A starting point for any architect interested in pursuing government work is to ensure familiarity with the Construction Supplier Register (CSR), which is managed by the Department of Treasury and Finance. The CSR pre-qualifies building and construction industry consultants and contractors in a range of categories to meet the needs of Victorian Government Departments undertaking construction projects. At present the CSR maintains a number of pre-qualification categories including Pre-qualified Consultants eg architectural services, engineering services, quantity surveying. The other category is Pre-qualified Contractors eg commercial builders, residential builders, specialist contractors.
Building procurement involves not just the contractual model used but also the execution of a built project from idea to delivery and on to operation and audit. The success of a construction project is effected fundamentally by the meshing of the client’s needs and objectives with the appropriate procurement method, whether ‘Direct’ or ‘Indirect’.
The Direct Procurement process is where the government as client selects the architectural and related consultancy services independently of procurement of the building. Direct Procurement allows the government to conduct their own selection process for the design team and to engage the successful applicants directly. Examples of the ‘Direct Procurement’ process and projects include:
The Indirect Procurement process is where a developer or consortia, rather than the government, engages the design team partly or wholly. In effect, the government – as client – procures a contract that includes the design and construction costs and may also include a combination of the finance and operating costs. Examples of the ‘Indirect Procurement’ process and projects include:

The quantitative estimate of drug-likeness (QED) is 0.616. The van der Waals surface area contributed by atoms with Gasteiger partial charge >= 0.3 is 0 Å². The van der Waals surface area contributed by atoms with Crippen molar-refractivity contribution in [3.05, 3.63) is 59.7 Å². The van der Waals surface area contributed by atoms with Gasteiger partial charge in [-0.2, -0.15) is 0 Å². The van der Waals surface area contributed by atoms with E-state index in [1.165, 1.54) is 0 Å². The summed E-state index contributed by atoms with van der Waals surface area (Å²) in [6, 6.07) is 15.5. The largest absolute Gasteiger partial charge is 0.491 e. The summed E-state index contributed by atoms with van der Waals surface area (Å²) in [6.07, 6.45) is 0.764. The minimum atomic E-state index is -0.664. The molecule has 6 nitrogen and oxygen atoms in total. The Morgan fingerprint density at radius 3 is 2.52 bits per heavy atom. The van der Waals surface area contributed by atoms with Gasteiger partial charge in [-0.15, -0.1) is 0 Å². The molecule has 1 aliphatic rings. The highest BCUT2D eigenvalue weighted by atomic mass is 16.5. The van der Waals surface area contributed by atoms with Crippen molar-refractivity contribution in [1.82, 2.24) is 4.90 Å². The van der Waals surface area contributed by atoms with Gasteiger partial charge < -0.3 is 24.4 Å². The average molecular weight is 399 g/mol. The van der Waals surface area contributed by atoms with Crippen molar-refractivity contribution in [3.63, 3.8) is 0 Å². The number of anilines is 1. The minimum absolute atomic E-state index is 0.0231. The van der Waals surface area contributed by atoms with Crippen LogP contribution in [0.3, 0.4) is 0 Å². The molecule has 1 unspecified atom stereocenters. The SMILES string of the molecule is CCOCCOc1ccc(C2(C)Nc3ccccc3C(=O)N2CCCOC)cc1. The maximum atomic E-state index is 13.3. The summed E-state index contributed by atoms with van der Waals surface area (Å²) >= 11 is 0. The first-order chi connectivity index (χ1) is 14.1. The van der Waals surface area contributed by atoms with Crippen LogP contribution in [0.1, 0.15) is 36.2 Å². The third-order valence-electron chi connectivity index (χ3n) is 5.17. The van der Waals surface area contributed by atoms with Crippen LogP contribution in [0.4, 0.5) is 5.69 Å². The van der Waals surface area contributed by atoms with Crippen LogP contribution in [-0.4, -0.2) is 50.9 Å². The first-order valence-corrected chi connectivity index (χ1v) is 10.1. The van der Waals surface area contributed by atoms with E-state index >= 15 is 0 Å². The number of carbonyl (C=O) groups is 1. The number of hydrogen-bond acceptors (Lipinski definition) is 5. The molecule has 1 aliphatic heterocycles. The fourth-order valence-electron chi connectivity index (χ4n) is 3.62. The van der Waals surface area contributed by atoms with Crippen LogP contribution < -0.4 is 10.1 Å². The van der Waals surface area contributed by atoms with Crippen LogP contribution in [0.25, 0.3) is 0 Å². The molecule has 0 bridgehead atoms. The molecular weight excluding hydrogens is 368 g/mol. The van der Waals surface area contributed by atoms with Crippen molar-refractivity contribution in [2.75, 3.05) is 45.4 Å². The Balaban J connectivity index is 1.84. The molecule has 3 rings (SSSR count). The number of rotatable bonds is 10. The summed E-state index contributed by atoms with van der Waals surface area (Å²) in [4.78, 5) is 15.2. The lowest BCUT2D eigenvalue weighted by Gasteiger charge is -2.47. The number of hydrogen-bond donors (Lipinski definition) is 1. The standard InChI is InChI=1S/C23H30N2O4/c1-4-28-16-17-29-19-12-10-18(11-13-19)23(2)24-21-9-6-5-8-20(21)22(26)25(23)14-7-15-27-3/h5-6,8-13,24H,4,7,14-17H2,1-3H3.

From such projects the OVGA has learnt, in part, the importance of ensuring that the design team is consulted for advice in the appointment and selection of the head contractor; that design champions within government departments and agencies can have a significant impact; and undertaking Post Occupancy Evaluation to capture key lessons and to inform future projects.
Good design does not just happen: it must be carefully undertaken by skilled practitioners, valued by the client and protected through the delivery of the project. Much has changed since the days of JJ Clark, however the OVGA remains committed to building procurement that:
Sophie Patitsas, Principal Adviser Urban Design + Architecture
David Islip, Principal Adviser Urban Design + Architecture
3. Bleby, M (2015, June 10). NSW government architect to shrink with Public Works shake up, The Australian Financial Review.
4. Architecture Australia January/February 2011, AA Roundtable, Procurement: Processes and outcomes, problems and opportunities.
5. 62 ‘Government as Smart Client’, Office of the Victorian Government Architect